Do you teach physics at lower or upper-secondary school? Would you like to learn more about current physical issues? Is it of interest to you how to present complex topics to students? Would you like to get to know the environment of Czech and world science?
What it is about and how it works
- Our institutes welcome teachers from lower and upper secondary schools who are interested in up-to-date information from physics and related fields.
- The meetings are informal over a cup of coffee or tea.
- In selected topics teachers are invited to excursions and workshops in our laboratories.
- The topics are created by the teachers themselves - please send your suggestions to pr [at] fzu [dot] cz. Based on your ideas we then organize individual events - your suggestions are thus a vital precondition for the events to take place.
When and where?
- First Wednesday of a month - you will be notified by sirens :)
- We start at 4 p.m., the duration is about two hours depending on the topic.
- The event itself and the selected topic is announced on this web page or on our Facebook 14 days prior to the event.
- Once an event is announced, also registration via our registration system is opened at rezervace.fzu.cz
- Events usually take place at our facilities in Prague 8, depending on the topic.
The participating institutes together cover virtually all areas of physics. The main directions of research for us are nuclear and particle physics, nuclear fusion, astrophysics, condensed matter physics, chemistry, optics, laser physics and others. Apart from basic research, a number of our experts also participate in the transfer of results to practice, e.g. in medicine, industry, electronics, transport, power engineering or environment protection. Teachers can thus ask questions about almost anything.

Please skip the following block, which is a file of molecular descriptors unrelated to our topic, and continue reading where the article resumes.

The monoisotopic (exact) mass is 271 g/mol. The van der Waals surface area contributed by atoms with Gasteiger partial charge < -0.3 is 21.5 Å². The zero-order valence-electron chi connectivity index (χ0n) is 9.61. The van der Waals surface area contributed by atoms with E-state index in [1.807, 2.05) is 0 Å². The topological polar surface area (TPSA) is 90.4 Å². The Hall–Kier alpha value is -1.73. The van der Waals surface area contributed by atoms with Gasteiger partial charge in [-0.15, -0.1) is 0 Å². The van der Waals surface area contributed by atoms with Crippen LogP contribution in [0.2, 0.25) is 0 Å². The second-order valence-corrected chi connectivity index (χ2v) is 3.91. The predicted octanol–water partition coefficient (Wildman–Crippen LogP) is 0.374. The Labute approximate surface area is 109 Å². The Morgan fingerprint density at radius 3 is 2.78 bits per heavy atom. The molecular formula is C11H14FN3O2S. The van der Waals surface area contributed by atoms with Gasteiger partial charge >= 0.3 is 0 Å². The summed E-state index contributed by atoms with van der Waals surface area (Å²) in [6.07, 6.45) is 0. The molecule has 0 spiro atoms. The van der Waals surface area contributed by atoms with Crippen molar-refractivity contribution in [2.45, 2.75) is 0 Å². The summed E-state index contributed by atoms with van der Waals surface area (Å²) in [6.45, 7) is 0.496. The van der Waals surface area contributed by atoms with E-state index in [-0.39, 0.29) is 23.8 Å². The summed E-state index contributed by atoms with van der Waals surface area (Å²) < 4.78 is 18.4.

Fyzikální ústav: Radek Kříček, pr [at] fzu [dot] cz
Ústav fyziky plazmatu: Vladimír Kebza, kebza [at] ipp [dot] cas [dot] cz
Ústav jaderné fyziky: Vladimír Wagner, wagner [at] ujf [dot] cas [dot] cz
List of meetings (change of programme is reserved)
March 6, 2019, Vladimír Wagner (Institute of Nuclear Physics): Nuclear power engineering: Outlook for the future
April 3, 2019, Karel Výborný (FZU): Quantum mechanics: Beginnings, formalism and technologies of the future
May 15, 2019, Leoš Dvořák (Faculty of Mathematics and Physics): Special theory of relativity: how to teach it at upper-secondary school (and maybe even a little earlier)
June 5, 2019, Matěj Ryston (Faculty of Mathematics and Physics): General theory of relativity at upper-secondary school
September 11, 2019, Irena Kratochvílová (FZU): Cryoprotection – a biophysical method of the future
October 10, 2019, Jan Obdržálek (Faculty of Mathematics and Physics): New SI base units – we already have a kilogram without Sèvres
November 6, 2019, Jan Obdržálek (Faculty of Mathematics and Physics): Centrifugal and Coriolis forces as a supplement to the equation of motion
December 4, 2019, Vladimír Wagner (Institute of Nuclear Physics): Thermonuclear fusion – how far are we?
January 8, 2020, Jakub Vošmera (FZU): Basic principles of physics: To the limits of an experiment and beyond
February 5, 2020, Z. Hájková, P. Bauerová, J. Libertínová (FZU): On the wings of electrons into the nanoworld
March 4, 2020, Petr Kužel (FZU): Observing individual oscillations of infrared radiation
April 1, 2020, the event postponed
May 6, 2020
June 3, 2020, Ivan Kašík (Institute of Photonics and Electronics): The magic of optical fibres, fibre lasers and fibre sensors
September 9 2020, Martin Ledinský (FZU), Miloš Rotter (Faculty of Mathematics and Physics): Experiments with liquid nitrogen
October 7, 2020, From a candle to a laser: Excursion to the ELI Beamlines laser centre (FZU)